so what stopped you from learning more about shakespeare, ruxpin or whoever after graduation? what knowledge is there in kollege that you can't find elsewhere?
except for the certification fetish necessary for some jobs, the high horse and the beer/football/chicks, what's so special about it?
Nothing "stopped" me from learning more -- even about "ruxpin" -- after graduation. Please re-read what I wrote. I'm still learning and enjoying more of what I learn, even though it is sometimes hard to read the small print from up here on my high horse.
What we become depends on what we read after all of the professors have finished with us. The greatest university of all is a collection of books.
Higher Ed today entails so many more things than it seemed to in the elite colleges that I was familiar with as a lad. They were mostly general education/acculturation/cultural transmission schools for gentlemen (separate schools for ladies) with majors which often had nothing to do with any planned vocation.
that's because there wasn't much to actually learn during the Spanish-American War. Law or medicine you could pick up from a few heavy books.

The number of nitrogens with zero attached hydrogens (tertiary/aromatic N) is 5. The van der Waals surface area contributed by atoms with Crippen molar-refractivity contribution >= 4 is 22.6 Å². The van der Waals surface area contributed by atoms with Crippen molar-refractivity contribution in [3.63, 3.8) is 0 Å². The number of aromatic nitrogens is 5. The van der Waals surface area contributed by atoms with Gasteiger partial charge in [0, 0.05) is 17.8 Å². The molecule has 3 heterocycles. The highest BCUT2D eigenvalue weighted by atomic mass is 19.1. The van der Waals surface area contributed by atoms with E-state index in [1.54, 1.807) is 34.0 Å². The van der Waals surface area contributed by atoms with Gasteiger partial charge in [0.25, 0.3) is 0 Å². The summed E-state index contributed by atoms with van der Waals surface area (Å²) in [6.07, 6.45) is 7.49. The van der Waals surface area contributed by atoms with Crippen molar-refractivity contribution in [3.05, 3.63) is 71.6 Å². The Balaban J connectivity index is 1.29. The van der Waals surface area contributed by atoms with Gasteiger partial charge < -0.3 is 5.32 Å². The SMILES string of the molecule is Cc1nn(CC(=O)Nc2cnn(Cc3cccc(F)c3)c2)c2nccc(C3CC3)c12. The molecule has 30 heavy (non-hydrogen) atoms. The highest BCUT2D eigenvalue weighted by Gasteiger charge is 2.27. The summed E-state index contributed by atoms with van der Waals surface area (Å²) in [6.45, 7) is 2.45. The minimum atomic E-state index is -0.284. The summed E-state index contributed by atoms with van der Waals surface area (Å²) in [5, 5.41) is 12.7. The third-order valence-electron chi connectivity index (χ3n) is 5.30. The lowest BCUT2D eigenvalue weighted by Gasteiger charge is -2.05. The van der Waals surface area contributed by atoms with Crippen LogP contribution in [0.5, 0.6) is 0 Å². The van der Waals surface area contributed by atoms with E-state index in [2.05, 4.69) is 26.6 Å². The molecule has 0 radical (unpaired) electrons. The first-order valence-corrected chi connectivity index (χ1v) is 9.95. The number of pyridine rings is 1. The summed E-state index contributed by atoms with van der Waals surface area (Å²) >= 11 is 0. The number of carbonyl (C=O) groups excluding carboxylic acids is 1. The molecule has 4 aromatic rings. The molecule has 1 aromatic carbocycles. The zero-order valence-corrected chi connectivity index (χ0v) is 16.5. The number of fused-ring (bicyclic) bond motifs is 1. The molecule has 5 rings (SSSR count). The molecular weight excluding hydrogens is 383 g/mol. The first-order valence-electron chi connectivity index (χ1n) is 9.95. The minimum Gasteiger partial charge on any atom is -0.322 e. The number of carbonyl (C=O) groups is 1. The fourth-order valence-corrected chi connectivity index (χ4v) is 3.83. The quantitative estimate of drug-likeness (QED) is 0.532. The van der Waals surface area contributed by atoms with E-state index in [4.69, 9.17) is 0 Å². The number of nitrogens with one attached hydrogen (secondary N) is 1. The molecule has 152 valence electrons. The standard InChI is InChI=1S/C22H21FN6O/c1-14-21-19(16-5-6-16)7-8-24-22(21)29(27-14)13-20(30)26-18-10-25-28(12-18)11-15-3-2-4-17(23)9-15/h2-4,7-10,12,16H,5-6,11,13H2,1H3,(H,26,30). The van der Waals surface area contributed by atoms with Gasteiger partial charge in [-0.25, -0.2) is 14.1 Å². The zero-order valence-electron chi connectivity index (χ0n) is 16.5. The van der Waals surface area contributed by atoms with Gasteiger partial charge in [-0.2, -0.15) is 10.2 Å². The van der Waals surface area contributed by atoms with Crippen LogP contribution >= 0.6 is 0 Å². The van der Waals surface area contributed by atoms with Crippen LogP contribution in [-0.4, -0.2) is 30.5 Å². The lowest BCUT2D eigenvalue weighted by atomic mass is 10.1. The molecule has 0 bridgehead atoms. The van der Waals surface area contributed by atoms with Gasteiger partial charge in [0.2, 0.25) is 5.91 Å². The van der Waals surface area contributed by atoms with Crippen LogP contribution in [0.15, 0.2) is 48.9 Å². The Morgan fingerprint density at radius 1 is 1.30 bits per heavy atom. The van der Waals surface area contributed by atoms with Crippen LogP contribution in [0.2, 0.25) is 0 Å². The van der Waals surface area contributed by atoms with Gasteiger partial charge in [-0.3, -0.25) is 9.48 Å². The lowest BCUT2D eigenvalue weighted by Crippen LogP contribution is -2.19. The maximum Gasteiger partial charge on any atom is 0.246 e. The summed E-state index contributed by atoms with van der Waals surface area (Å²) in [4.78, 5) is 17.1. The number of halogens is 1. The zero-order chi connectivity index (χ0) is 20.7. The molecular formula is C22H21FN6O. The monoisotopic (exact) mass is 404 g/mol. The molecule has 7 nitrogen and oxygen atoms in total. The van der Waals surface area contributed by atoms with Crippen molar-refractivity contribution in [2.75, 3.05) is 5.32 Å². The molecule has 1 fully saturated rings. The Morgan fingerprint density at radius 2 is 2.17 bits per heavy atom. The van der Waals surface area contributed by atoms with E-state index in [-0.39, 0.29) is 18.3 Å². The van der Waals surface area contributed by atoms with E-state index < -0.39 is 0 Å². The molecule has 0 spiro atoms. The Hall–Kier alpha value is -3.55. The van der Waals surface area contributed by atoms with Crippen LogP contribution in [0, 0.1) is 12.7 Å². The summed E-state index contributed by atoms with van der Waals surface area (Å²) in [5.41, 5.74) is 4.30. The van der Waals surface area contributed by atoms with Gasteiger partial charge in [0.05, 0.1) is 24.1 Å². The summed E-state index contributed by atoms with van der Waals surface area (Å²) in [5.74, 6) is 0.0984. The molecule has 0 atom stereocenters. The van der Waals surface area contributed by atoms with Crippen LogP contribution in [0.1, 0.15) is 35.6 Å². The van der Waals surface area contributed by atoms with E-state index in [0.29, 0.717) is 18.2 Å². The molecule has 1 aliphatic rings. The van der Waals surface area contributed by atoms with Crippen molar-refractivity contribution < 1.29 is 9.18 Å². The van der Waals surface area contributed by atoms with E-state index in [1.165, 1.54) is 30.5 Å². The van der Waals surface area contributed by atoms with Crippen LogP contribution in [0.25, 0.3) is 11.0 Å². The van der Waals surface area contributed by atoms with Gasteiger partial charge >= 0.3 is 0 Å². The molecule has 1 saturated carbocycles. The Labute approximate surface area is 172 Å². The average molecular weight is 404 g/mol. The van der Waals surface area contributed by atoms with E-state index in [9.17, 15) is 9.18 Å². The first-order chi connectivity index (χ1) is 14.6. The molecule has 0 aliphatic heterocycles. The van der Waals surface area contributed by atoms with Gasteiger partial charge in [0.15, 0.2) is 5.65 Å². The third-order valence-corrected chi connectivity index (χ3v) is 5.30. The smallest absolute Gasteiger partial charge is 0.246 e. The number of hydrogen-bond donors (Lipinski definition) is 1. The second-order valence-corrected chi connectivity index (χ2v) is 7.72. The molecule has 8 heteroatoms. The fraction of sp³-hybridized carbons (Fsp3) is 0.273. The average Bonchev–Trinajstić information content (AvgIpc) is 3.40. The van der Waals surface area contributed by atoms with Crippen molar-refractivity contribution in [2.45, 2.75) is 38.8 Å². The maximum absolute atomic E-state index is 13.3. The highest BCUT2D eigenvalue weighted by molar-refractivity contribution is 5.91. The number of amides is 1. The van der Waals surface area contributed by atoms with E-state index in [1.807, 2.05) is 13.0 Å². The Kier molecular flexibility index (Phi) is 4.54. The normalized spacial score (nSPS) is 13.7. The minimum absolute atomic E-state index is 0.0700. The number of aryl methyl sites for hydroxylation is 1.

Nowadays, there isn't much to actually learn, everything you need to know you learn on the job.
Kollege is for beer, chicks and football and the certain knowledge that you're better than everyone else. which, to a large degree, is true.
Starting about 40 years ago, the universities, even the elite ones, discovered they couldn't sell that crap anymore. Sure you could feel all superior, but you couldn't make good money on it. Well, not on what you went to school for and increasingly not because you'd graduated either.
My brother graduated from the flagship state school in 1976, with a degree in history or something. He had a shot at a junior exec job at the phone company, but rathered a lineman job, for which he was deemed unsuitable for as a college graduate. He became a carpenter, well-read carpenter, but still a carpenter due to his childhood connections with men who built houses.
Four years later when I was entering college, I knew better than to waste my shot on a useless degree, as a poor person, I needed to improve my job prospects. So it was engineering for me, but arrogance arose and I went for a "liberal arts in science", i.e., Physics. Learned a lot, and having the calculus and basic physics turned out handy for a job later on. But Physics does not impress in the general job search, where hiring is done by business majors or engineers. And by the mid-1980s, they were hiring for what you could add to the company, not some anachronistic junior exec training program.